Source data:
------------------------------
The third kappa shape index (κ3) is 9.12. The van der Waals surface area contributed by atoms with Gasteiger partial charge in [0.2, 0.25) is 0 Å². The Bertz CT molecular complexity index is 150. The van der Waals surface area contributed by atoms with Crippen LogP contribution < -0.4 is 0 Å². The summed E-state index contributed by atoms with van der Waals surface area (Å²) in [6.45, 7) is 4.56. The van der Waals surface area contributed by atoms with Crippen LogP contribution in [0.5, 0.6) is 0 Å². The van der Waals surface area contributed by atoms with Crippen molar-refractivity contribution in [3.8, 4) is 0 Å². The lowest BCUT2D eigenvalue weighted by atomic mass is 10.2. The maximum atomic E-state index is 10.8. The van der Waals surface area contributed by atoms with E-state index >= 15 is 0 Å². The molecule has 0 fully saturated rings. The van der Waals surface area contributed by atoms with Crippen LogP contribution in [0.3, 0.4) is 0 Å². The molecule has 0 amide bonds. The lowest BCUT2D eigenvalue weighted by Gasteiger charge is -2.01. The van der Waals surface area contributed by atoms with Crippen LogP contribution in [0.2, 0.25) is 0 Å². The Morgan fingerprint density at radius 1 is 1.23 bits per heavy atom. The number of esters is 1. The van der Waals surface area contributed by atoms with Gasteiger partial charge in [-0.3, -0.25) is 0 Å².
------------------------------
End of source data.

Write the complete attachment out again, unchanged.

The third kappa shape index (κ3) is 9.12. The van der Waals surface area contributed by atoms with Gasteiger partial charge in [0.2, 0.25) is 0 Å². The Bertz CT molecular complexity index is 150. The van der Waals surface area contributed by atoms with Crippen LogP contribution < -0.4 is 0 Å². The summed E-state index contributed by atoms with van der Waals surface area (Å²) in [6.45, 7) is 4.56. The van der Waals surface area contributed by atoms with Crippen LogP contribution in [0.5, 0.6) is 0 Å². The van der Waals surface area contributed by atoms with Crippen molar-refractivity contribution in [3.8, 4) is 0 Å². The lowest BCUT2D eigenvalue weighted by atomic mass is 10.2. The maximum atomic E-state index is 10.8. The van der Waals surface area contributed by atoms with E-state index >= 15 is 0 Å². The molecule has 0 fully saturated rings. The van der Waals surface area contributed by atoms with Crippen LogP contribution in [0.3, 0.4) is 0 Å². The molecule has 0 amide bonds. The lowest BCUT2D eigenvalue weighted by Gasteiger charge is -2.01. The van der Waals surface area contributed by atoms with Crippen LogP contribution in [0.2, 0.25) is 0 Å². The Morgan fingerprint density at radius 1 is 1.23 bits per heavy atom. The number of esters is 1. The van der Waals surface area contributed by atoms with Gasteiger partial charge in [-0.3, -0.25) is 0 Å².